Eyes and Independence
Over the last couple of months on social media, a parent shared her concerns and worry following a rejection from NDIS for her young 2 year old son who has ‘albinism’. Another parent has recently been told that her 10 year old son won’t qualify for NDIS. This week there has been discussions about ‘consumables’ and the decision makers unsure about allowing ‘self managed’ families to buy the sunscreen, hats, sunglasses…really?
Questions that have come to my mind following this issue have included:
As an experienced specialist teacher in vision impairment, early childhood and Orientation & Mobility, I would like to share with you some insight into vision, albinism and the impact it can have on a person.
“The vision loss is secondary to the discomfort and pain caused by glare. The desire to squint and shut your eyes always wins, and it is never quite enough”. (Annette Ferguson) Continuing on, “Outdoors and brightly lit environments can be very uncomfortable for a person with albinism. Sometimes too much glare can result in a total white-out,and reduce the ability to identify objects in the shade”.
"The wearing of sunglasses and sunscreen are non-negotiable, basically a requirement for all children and adults. The cost of these items for quality and protection can be higher in costs and the need for re-application of sunscreen results in the need for additional supplies. Many families of children with albinism are also required to invest in additional clothing or longer sleeved uniform items for the protection of their skin".
Vision develops from birth along with all other areas of development. Vision is a learned process. The importance of early intervention for these children with albinism cannot be understated. Learning begins from day 1 and children with albinism need guidance in enhancing the learning to ensure they too will move along achieving their developmental milestones like their peers. It will be a lifelong learning process.
Transition from the early years into school, from primary to High School, from High School to University and/or the workforce are all periods of high stress and the need for support. This can include Orientation and Mobility support, adjustment periods that require reassessments of ongoing needs, new Assistive Technology and/or updated equipment, in order to keep up to pace in their local community areas. Timely supports for the person with a vision impairment can increase their independence enabling them to socially and economically participate in their community.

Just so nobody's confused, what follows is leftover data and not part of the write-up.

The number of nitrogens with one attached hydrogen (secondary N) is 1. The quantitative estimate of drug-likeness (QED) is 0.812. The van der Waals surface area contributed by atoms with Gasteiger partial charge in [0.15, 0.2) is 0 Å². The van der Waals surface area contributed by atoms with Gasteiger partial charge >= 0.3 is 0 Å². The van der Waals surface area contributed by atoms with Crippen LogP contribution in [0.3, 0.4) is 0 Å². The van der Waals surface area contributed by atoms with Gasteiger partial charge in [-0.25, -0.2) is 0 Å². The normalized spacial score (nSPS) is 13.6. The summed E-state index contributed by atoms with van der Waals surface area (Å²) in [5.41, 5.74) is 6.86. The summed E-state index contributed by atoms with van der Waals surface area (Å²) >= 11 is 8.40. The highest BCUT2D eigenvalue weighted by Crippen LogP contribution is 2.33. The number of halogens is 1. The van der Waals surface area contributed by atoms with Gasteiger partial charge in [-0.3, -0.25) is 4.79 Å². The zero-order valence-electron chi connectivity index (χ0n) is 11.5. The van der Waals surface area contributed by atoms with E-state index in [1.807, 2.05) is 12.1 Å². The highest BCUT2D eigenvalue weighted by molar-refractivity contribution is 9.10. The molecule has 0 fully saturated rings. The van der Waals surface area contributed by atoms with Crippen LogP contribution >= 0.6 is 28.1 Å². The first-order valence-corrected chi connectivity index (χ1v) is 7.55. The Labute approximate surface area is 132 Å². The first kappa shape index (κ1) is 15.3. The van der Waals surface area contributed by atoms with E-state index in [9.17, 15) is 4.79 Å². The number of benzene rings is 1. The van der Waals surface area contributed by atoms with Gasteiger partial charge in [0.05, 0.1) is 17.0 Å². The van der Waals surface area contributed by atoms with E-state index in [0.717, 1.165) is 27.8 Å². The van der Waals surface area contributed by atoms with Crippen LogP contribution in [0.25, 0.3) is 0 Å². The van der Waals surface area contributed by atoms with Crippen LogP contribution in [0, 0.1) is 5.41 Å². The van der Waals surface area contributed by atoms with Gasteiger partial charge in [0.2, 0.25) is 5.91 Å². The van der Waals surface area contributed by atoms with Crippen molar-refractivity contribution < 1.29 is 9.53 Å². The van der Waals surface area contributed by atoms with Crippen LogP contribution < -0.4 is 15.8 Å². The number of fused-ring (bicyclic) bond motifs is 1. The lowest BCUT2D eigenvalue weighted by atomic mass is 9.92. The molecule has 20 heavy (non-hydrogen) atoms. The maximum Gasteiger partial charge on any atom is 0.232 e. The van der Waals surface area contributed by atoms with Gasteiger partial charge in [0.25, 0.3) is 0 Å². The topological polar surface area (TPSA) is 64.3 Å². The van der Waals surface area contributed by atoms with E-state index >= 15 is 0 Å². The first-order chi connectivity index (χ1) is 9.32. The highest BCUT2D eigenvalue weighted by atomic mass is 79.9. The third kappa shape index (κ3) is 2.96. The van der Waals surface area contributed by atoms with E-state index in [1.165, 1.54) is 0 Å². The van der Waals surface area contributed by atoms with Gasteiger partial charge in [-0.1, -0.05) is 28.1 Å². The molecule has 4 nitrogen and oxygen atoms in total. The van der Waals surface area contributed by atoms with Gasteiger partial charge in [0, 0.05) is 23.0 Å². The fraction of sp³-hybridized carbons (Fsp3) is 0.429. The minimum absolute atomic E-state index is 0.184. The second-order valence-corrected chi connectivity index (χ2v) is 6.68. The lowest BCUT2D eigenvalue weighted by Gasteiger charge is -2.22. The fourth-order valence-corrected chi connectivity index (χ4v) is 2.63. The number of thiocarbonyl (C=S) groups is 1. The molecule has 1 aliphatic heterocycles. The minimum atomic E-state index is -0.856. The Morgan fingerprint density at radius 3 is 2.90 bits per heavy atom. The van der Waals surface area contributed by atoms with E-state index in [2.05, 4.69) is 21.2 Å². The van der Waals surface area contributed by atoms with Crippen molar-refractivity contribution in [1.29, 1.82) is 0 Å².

Please consider the uniqueness of a person with a vision impairment, acknowledging the need for supports and in making the decision to grant approval for funding supports (NDIS on this occasion), consider the child/person on an individual basis, which may not always match generic criteria in the process.
EYES AND INDEPENDENCE
13th June 2019
International Albinism Awareness Day
The below article, a personal reflection, was written by Fiona Woods, Chair of Blind Citizens Australia (BCA)’s National Policy Council, to mark this day as well. It was posted to a VIP List in Australia.
"I am thrilled that the United Nations has endorsed World Braille Day, to be celebrated on January 4. If it wasn’t so soon after Christmas and New Year and just before two of my children’s birthdays, I would host a party for it. People who attend lots of BCA meetings will know that I get excited when I receive a Braille agenda or annual report and that I use my frame and stylus to take Braille notes on whatever junk mail I can find of the appropriate thickness. To me, Braille is not just a means of communication and the key to literacy, it is one of the threads running through my life.
My father was totally blind, so Braille was always part of our home. I understood from a young age that three of our bookshelves had been specially constructed to hold the tall, heavy volumes. They are all now full in my own home. We used Dad’s old Braille books to press leaves and, as a child totally blind by two myself, I was intrigued by all the os and owls at the end and beginning of each volume. When I started school, I found it strange that suddenly there were Braille labels at home on things like chairs and tables and plates. Now I know this was to give me the experience of feeling words, in the same way sighted children practise reading signs while walking down the street. I soon started reading whatever I could. The RVIB Burwood had a map of the Melbourne railway lines, where I learned to spell suburb names. There was a Braille globe of the world, where I learned about many countries which no longer exist. Once a week, we were allowed in to the library where I longed to find enough books for children. I joined the Braille Library at seven and was well in to my first book, “The Lion, The Witch and the Wardrobe” on the drive home. It was later a treat to walk through aisles and choose whatever you wanted to read, and today I enjoy searching Daisy titles in the same way.
I read Braille. Through school, although cassette tapes and typing became more prevalent. Braille enabled me to do maths, French, Indonesian and music. Although after school I have no more Braille texts, I relied on it to join in the choral and debating societies at university. I soon worked out that taping lectures I had already attended meant sitting through them twice, so my slate and stylus became indispensable. Using a Versabraille, an early form of Braille note taker, I was able to complete an honours thesis in history and, for the rest time ever, be able to read back what I had written before handing it in.